Not really. Designers aren’t writers, and programmers aren’t writers, either, by a long shot. Teaching them to make Web sites accessible means teaching them to write short, medium, and long textual equivalents of graphic imagery. We have to teach nonwriters to write coherent and in many cases evocative English.

And I guess that’s where we come in.

Yes. I plan to include a chapter or appendix in the book consisting of a large number (fifty?) of images of all types with alt, title, and longdesc prewritten. Readers can use these as learning examples to hone their chops.

The plan is to include images encompassing the full gamut of what we find online, including:

  1. Installer screens
  2. Webcams
  3. Logos
  4. Maps
  5. Hitcounters
  6. Portraits (as of authors)
  7. Inscrutable little buttons you’re supposed to click
  8. Product shots
    1. Clothing: Illustrations
    2. Clothing: Photographs
    3. Hard goods, like tractors or tackle boxes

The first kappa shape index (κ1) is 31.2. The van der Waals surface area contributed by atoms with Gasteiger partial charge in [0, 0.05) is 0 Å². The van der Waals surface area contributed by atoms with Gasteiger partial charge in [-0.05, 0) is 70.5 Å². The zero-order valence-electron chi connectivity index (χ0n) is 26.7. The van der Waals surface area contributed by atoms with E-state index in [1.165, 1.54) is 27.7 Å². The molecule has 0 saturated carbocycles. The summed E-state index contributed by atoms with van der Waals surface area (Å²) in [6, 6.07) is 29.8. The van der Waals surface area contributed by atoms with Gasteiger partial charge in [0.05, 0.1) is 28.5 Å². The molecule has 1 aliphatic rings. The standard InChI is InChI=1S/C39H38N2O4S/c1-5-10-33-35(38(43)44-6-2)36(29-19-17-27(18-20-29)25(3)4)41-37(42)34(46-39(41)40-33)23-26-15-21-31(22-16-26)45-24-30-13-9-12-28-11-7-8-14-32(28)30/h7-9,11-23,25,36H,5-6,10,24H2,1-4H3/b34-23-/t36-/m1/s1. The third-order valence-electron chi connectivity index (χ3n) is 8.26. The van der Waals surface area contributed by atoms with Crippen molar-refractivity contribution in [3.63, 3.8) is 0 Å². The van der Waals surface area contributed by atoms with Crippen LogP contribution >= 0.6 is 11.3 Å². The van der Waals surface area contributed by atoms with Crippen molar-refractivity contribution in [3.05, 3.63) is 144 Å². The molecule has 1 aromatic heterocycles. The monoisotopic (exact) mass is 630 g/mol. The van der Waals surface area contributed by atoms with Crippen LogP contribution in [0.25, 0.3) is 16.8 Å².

4. Furniture
  9. Book, CD, and video covers
  10. Comps
  11. Org charts
  12. Symbols used in flowcharts and information architecture (e.g., Jesse James Garrett’s canonical “visual vocabulary”)
  13. Animated GIFs
  14. Function icons like print/mail
  15. Operating-system icons, and derivatives, of the Iconfactory/X Icons ilk
  16. Desktops of operating systems
  17. Screenshots
  18. QuickTime placeholders (with and without actual image)
  19. Comix
  20. Warning or fabric icons
  21. Altavista-style secret graphical codes you are expected to read and type in
  22. Unix and DOS file listings
  23. Photo albums
  24. Imagemaps
  25. DHTML menus
  26. Help screens
  27. Technical illustrations
  28. Numerical graphs
  29. Nature shots
  30. Shopping carts
  31. Icons meaning “link external to this site,” as seen everywhere at
  32. Service manuals
  33. Banner ads!

...and of course editorial photography and illustration.

And you’re looking for a freebie.

I’m looking for contributions, yes. Whether they’re unpaid or not remains to be seen.

Specifically, I am asking photographers and illustrators to license a few images for this educational purpose.